U.S. sues New York City over Rikers violence
Prosecutors called the prison "a dangerous place" with an unprofessional staff.
NEW YORK - Federal prosecutors sued New York City on Thursday over its handling of violence against young inmates held on Rikers Island, calling the jail complex a place where adolescents are "subjected to unconstitutional conditions and confinement."
Preet Bharara, U.S. attorney for the Southern District of New York, said in a filing Thursday that his office wanted to speed reforms at the facility following a Justice Department report in August that found "Rikers is a dangerous place" where a "pervasive climate of fear exists."
At a news conference announcing the suit, Bharara said, "Today we have taken a legal step that we believe is necessary. . . . Much, much more needs to be done," to safeguard inmates at Rikers.
Before federal officials filed the court documents, they notified New York Mayor Bill de Blasio of their intention. Bharara said the mayor supported the move.
Rikers is New York City's main jail complex, housing juveniles, men, and women in separate wards.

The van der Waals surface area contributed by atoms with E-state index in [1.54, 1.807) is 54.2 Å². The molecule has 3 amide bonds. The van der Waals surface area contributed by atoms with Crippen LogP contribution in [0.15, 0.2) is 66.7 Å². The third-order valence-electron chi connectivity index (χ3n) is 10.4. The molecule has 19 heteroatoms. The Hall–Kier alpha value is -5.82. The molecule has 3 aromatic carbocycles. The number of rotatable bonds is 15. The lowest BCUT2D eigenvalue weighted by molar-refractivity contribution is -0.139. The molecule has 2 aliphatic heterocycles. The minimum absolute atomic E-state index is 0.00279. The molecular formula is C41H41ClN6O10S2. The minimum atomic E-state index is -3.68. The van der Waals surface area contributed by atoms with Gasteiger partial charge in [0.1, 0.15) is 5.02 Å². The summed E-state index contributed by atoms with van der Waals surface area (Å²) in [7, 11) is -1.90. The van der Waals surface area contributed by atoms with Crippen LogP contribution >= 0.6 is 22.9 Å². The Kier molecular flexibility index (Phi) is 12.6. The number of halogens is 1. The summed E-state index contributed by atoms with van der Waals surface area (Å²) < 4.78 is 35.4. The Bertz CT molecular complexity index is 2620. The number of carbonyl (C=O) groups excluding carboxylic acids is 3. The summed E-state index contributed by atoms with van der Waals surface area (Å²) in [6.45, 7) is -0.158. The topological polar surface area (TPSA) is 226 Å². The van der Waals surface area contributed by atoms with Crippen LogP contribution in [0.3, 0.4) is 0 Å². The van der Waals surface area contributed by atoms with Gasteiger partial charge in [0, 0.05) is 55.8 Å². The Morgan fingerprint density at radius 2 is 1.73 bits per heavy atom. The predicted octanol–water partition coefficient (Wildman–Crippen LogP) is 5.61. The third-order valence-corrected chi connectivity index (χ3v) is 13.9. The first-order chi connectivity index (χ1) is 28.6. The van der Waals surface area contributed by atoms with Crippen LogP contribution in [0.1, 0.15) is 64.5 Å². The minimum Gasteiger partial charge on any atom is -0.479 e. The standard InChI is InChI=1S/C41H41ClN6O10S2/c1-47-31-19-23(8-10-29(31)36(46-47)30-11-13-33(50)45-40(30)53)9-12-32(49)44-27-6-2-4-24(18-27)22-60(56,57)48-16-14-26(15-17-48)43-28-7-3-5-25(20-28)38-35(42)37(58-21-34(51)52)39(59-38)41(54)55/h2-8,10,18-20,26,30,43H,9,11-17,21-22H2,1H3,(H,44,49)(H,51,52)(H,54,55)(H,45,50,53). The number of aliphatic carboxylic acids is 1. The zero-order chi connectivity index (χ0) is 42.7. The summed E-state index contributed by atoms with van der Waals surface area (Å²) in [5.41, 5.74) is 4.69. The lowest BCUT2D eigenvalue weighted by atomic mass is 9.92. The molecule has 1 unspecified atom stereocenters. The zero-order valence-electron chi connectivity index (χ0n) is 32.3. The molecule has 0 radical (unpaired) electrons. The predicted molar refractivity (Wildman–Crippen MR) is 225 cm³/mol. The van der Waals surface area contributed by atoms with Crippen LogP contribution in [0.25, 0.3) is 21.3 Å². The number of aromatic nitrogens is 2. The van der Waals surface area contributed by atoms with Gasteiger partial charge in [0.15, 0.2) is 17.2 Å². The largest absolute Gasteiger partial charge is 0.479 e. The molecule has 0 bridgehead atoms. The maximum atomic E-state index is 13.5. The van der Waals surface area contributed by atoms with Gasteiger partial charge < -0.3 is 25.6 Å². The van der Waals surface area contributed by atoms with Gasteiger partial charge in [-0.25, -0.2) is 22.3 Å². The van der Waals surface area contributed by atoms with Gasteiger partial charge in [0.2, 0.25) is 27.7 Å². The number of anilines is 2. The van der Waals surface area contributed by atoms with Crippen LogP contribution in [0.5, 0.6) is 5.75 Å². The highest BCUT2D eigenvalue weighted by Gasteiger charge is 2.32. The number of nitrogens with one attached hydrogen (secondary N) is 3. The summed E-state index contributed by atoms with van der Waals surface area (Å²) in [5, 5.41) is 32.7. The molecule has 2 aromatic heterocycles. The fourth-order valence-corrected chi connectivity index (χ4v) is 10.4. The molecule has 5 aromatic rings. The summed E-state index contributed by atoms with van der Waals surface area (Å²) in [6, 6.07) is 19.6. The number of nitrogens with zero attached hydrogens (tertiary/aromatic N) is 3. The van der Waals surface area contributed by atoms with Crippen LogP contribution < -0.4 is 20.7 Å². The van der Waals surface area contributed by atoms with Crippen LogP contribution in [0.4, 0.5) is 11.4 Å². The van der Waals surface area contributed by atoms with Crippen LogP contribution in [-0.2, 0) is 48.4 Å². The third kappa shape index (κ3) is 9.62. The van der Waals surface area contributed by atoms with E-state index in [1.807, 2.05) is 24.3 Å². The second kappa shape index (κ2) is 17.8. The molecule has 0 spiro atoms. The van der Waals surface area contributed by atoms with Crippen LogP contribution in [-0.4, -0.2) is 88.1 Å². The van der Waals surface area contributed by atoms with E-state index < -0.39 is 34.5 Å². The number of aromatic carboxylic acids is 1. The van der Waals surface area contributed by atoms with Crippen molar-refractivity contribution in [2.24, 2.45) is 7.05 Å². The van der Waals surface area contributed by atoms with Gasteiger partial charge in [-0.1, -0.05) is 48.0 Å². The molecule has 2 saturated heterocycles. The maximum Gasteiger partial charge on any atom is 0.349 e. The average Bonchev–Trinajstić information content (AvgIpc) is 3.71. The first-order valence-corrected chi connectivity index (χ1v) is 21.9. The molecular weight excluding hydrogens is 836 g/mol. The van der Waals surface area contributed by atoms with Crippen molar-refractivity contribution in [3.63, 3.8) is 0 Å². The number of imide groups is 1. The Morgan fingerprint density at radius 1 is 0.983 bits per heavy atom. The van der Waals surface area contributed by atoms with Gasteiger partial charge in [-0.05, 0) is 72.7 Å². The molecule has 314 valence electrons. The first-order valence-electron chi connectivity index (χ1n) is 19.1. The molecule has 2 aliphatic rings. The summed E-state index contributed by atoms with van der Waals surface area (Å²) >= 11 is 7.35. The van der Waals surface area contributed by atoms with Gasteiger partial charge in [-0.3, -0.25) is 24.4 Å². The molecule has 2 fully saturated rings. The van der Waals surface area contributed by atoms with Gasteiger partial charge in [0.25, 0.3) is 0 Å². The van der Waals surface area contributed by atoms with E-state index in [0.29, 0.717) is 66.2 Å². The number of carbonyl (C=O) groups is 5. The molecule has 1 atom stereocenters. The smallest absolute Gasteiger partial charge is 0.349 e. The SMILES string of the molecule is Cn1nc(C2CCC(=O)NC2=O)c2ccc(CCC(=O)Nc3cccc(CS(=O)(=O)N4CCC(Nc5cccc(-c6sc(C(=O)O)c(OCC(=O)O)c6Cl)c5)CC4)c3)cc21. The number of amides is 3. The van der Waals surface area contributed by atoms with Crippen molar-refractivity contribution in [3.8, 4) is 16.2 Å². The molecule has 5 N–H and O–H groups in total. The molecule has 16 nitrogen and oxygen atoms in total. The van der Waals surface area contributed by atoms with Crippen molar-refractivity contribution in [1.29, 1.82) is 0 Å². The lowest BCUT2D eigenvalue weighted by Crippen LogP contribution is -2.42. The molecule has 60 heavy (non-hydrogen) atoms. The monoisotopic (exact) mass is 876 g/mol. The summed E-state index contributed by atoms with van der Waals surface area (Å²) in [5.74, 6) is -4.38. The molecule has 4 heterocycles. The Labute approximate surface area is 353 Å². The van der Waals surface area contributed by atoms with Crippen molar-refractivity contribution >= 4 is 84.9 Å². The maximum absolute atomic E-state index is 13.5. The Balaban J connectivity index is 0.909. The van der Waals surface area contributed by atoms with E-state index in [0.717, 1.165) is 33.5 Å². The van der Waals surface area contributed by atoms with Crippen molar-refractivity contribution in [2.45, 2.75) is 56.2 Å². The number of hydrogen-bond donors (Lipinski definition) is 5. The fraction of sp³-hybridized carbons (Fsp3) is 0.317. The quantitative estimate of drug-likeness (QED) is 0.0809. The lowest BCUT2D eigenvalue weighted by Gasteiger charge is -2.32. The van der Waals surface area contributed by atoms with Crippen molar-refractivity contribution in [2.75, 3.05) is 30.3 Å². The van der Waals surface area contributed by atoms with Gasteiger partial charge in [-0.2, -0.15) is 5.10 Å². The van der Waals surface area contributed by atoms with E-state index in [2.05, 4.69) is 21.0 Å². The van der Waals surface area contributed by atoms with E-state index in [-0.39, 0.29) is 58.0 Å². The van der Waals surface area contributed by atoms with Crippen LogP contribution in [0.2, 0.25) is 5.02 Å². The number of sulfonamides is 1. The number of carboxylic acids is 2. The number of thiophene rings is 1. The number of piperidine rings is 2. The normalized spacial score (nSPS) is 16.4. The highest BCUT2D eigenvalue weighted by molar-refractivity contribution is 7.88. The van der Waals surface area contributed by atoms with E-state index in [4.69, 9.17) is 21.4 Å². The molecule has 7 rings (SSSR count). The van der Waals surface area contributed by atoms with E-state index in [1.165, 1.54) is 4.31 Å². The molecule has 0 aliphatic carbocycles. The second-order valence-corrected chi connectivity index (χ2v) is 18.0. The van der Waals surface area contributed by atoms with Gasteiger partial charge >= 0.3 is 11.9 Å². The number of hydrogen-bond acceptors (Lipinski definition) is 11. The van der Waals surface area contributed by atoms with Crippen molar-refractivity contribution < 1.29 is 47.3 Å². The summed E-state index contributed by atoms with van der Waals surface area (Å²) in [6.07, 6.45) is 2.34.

"For years, staff responsible for managing [inmates] have had minimal corrections experience, failed to interact with inmates in a professional manner, and failed to adequately monitor inmate conduct," Bharara wrote in the court filings.
He added that the New York City Department of Correction has failed to ensure basic levels of staff professionalism.
"Staff have frequently insulted, humiliated, and antagonized [inmates], often using obscenities and abusive language without fear of any reprimand from supervisors. Such unprofessional conduct provokes physical altercations and leads to unnecessary violence," the court filing said.
Bharara said young inmates suffered "high rates of serious injuries" on a daily basis at the hand of guards and in altercations with one another. Adolescents suffer a disproportionate number of the reported head injuries on Rikers, he wrote in the court filings. For example, he said, from June 2012 through early July 2013, adolescents suffered a total of 239 head injuries, and were twice as likely to suffer such injuries as was the adult population.
Vanita Gupta, the acting assistant U.S. attorney general for civil rights, called the situation at Rikers "deeply disturbing."